“Everything we have, and it is not much, says separatists,” a senior Pentagon official said. “That said, there’s still a lot of conjecture.”

Russian troops, who have been deployed along the eastern Ukraine border, have similar SA-11 systems, as well as larger weapons known as SA-20s, Pentagon officials said.

Petro Poroshenko, Ukraine’s president, said he had called the Dutch prime minister, Mark Rutte, to express his condolences and to invite Dutch experts to assist in the investigation.

“I would like to note that we are calling this not an incident, not a catastrophe, but a terrorist act,” Poroshenko said.

Reporters arriving at the scene near the town of Grabovo described dozens of lifeless bodies strewn about, many intact, in a field dotted with purple flowers, and remnants of the plane scattered across a road lined with fire engines and emergency vehicles.

“It fell down in pieces,” one rescue worker said as tents were set up to gather the dead.

The carcass of the plane was still smoldering, and rescue workers moved through the dark field with flashlights.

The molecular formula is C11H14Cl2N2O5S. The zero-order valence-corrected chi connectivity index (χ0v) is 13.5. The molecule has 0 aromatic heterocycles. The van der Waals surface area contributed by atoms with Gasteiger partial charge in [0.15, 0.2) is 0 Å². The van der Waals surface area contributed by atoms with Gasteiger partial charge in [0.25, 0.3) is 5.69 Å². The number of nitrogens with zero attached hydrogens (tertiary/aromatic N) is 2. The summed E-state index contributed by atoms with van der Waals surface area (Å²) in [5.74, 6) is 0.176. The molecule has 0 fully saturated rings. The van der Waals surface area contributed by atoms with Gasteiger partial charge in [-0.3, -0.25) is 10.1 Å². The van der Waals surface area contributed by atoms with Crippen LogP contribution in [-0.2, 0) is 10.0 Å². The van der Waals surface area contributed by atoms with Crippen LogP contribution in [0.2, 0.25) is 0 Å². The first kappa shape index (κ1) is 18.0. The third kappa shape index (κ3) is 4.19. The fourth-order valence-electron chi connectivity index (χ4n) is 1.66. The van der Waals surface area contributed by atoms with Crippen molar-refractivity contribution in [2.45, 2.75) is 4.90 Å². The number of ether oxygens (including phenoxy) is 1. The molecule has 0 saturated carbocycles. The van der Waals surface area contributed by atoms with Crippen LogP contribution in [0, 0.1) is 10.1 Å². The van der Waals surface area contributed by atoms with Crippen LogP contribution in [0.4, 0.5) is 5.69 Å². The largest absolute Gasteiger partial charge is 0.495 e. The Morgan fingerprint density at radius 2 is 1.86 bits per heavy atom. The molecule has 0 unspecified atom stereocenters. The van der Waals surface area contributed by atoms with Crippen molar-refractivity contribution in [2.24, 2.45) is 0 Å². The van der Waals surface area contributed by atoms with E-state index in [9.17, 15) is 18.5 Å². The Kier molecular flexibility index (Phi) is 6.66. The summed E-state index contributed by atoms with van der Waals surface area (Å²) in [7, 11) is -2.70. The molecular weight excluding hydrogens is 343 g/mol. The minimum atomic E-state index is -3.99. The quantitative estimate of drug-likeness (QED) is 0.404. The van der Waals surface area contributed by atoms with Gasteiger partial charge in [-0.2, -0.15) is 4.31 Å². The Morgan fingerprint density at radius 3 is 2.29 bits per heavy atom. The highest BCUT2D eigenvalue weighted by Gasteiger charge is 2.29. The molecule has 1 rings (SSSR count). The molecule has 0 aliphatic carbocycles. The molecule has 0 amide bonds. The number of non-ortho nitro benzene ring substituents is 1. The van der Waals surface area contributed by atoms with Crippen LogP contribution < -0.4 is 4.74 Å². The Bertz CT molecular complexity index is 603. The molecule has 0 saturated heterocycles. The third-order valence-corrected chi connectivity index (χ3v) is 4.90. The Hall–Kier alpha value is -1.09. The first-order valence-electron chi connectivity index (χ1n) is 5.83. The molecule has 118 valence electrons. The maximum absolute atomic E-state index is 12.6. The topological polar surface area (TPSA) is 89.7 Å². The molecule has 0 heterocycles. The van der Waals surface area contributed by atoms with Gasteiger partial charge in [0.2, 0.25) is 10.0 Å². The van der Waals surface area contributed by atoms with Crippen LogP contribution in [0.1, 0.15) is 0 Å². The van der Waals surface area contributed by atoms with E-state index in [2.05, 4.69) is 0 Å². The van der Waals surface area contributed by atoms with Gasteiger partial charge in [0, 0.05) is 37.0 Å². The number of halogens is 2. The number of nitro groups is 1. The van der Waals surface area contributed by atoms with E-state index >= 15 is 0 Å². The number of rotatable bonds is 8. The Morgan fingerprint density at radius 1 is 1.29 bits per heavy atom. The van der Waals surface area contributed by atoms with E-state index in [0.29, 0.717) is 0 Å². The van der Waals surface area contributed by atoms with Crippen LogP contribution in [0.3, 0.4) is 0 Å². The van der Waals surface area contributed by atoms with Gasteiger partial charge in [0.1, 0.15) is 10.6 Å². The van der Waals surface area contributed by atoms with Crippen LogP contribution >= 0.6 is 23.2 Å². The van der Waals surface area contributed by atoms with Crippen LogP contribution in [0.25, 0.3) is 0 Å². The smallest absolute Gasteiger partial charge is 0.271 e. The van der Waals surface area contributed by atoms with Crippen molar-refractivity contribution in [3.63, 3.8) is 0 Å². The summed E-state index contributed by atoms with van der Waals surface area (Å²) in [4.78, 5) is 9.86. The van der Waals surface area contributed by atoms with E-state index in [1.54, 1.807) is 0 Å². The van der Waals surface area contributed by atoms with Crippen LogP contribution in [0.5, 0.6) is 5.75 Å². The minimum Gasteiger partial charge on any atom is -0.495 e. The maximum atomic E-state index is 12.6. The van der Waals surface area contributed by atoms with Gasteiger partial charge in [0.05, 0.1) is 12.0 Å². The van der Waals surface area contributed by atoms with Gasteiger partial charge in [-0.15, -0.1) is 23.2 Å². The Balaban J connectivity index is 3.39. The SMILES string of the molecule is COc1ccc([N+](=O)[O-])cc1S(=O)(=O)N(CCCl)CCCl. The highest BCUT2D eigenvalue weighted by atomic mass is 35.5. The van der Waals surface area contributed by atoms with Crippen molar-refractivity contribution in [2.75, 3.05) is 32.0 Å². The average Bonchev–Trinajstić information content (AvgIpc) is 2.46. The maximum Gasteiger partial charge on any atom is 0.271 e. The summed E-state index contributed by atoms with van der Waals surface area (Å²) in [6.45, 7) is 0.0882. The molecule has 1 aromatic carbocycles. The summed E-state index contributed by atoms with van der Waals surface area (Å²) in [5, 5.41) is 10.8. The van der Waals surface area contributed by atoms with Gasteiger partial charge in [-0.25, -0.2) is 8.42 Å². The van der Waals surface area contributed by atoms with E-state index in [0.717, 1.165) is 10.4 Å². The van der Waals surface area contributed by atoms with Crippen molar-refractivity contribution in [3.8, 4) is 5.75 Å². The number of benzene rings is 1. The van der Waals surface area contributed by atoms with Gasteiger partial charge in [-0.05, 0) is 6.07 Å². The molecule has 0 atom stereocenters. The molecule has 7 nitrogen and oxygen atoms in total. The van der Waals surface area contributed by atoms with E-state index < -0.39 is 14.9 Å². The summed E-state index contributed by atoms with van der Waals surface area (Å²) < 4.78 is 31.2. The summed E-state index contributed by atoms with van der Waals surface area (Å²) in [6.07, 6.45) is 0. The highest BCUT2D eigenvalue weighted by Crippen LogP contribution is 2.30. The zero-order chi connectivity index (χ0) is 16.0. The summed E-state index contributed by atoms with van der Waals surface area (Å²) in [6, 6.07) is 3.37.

It was unclear late Thursday whether any Americans had been aboard the flight. Russia’s Interfax news agency said there had been no Russians aboard.

In Amsterdam, a Malaysia Airlines official, Huib Gorter, said the plane had carried 154 Dutch passengers; 45 Malaysians, including the crew; 27 Australians; 12 Indonesians; nine Britons; four Germans; four Belgians; three Filipinos; and one Canadian. The rest of the passengers had not been identified.

Andrei Purgin, deputy prime minister of the Donetsk People’s Republic, an insurgent group in eastern Ukraine, denied in a telephone interview that the rebels had anything to do with the loss of the jet. He said that the rebels had shot down Ukrainian planes before but that their anti-aircraft weapons could reach only to around 4,000 meters, far below the cruising level of passenger jets.

“We don’t have the technical ability to hit a plane at that height,” Purgin said. He also did not rule out the possibility that Ukrainian forces themselves had shot down the plane.

“Remember the Black Sea plane disaster,” he said, referring to the 2001 crash of a Siberia Airlines passenger jet bound for Novosibirsk from Tel Aviv, which the Ukrainians shot down by accident during a military training exercise.